Rigiet handheld stabilizer review

Smartphone cameras have become much more than just tools of last resort. But, try as they might, there are still things they will not be able to do well because of the constraints of space and physics. Low-light performance is one, stabilization is another. While even a little OIS helps, you'll inevitably need some outside help. That is where Rigiet comes in. Dubbed as the most advanced stabilizer for phones and GoPros, this portable gimbal is an extension of your own hand and arm, moving, bending, and holding steady in ways your own biological limbs cannot.


Smartphone photographers will probably be familiar with the design of handheld stabilizers. Those who haven't seen one before should probably get used to it. This is the future of mobile photography. Although more conspicuous than a seflie stick, the Rigiet has so much more to offer than you common monopod. It is basically a short stick with an embedded control panel and two arms with three "joints" that both move your phone in every way you want it to while also keeping it steady when you need it to.

The design is meant to be portable and compact but, make no mistake, this is no flimsy stick. The build is solid and quite rugged, ready to be your photography and film-making partner whenever and wherever. That said, it does come at some cost. Weighing at 430 g, it is nearly thrice the weight of an iPhone 7 Plus. And, of course, you have to factor in the weight of the phone itself. It's not going to break your arm but you will feel some stress after prolonged use.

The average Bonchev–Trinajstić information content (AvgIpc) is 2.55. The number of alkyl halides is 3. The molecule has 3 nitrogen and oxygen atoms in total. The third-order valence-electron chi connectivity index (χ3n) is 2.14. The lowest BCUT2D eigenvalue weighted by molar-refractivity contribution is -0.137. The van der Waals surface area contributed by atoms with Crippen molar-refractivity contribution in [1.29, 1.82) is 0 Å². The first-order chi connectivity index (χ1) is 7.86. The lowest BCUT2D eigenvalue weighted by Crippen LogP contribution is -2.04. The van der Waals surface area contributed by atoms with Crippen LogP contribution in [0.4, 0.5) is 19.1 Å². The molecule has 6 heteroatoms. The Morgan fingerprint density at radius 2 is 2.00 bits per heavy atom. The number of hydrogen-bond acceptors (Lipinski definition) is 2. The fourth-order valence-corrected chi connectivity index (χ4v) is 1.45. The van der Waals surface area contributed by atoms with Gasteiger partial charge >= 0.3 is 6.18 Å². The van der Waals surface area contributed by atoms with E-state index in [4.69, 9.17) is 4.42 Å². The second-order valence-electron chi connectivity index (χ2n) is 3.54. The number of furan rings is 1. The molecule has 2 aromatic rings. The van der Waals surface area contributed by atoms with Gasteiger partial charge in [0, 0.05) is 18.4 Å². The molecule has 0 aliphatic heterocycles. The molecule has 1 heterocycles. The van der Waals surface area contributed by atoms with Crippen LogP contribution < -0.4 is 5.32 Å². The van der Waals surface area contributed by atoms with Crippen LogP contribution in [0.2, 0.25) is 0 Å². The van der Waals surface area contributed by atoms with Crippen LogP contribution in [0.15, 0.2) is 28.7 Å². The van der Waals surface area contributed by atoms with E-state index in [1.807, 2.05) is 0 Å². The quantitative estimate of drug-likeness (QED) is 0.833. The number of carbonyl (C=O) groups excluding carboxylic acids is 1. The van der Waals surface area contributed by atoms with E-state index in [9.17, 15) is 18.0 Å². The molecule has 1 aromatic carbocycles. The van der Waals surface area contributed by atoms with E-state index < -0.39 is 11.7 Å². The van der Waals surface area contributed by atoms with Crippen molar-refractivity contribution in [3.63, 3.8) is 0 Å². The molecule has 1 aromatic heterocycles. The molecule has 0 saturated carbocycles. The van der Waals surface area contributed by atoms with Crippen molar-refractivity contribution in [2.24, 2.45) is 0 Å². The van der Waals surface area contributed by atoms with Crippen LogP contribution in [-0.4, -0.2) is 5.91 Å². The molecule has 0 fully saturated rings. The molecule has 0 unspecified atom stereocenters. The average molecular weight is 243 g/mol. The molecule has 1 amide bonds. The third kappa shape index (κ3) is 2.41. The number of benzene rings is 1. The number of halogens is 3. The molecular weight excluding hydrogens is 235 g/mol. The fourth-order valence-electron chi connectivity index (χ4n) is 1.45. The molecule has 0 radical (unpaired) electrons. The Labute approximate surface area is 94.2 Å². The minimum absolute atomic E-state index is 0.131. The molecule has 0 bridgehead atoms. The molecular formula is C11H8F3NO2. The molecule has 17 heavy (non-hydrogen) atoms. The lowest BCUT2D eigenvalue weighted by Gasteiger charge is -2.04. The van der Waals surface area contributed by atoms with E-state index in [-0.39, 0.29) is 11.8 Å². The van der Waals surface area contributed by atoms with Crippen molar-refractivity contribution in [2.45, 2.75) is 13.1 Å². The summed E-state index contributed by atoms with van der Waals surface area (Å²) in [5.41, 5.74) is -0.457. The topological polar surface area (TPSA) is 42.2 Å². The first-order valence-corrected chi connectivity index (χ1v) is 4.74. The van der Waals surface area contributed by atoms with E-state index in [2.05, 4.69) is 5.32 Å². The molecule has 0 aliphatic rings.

Good thing, then, that Rigiet is compatible with your run of the mill tripods. While its features do shine brightest when held by unsteady hands, the stabilizer is no less talented when set atop a conventional mount. In this setup, Rigiet's panorama features work their magic best.

Rigiet is designed with smartphones in mind and its holder firmly clamps onto the sides of a phone. That said, it also supports GoPro cameras, for those who prefer more action-oriented footage. This does require an additional mount that doesn't come for free.


The Rigiet's design might be ordinary, even forgettable, but its features most certainly aren't. Let's start with the basics. Like any gimbal, it features 3-axis stabilization on tilt, roll, and pan. These not only serve to reduce shaky cam effects but to also keep your phone or GoPro in the same position even when you have to turn your arm this or that way. It has a built-in 2,600 battery but that will only last you an advertised 3 hours. And that's under ideal situation. Those alone probably won't make the Rigiet even worth writing about. Of course, it has a lot more.

Rigiet boasts of being the only phone stabilizer that supports an underslung position, without having to rotate the phone at all. This means your hand can quickly switch from a normal position under the phone to a position above the phone. The phone itself stays perfectly still.

To resolve the battery problem, Rigiet features what is probably a misnamed "two-way charging" mode. In normal mode, you can charge the phone attached to the stabilizer. In two-way mode, you can charge the phone via Rigiet while Rigiet itself also gets charged. And you can even use the same power bank to do that.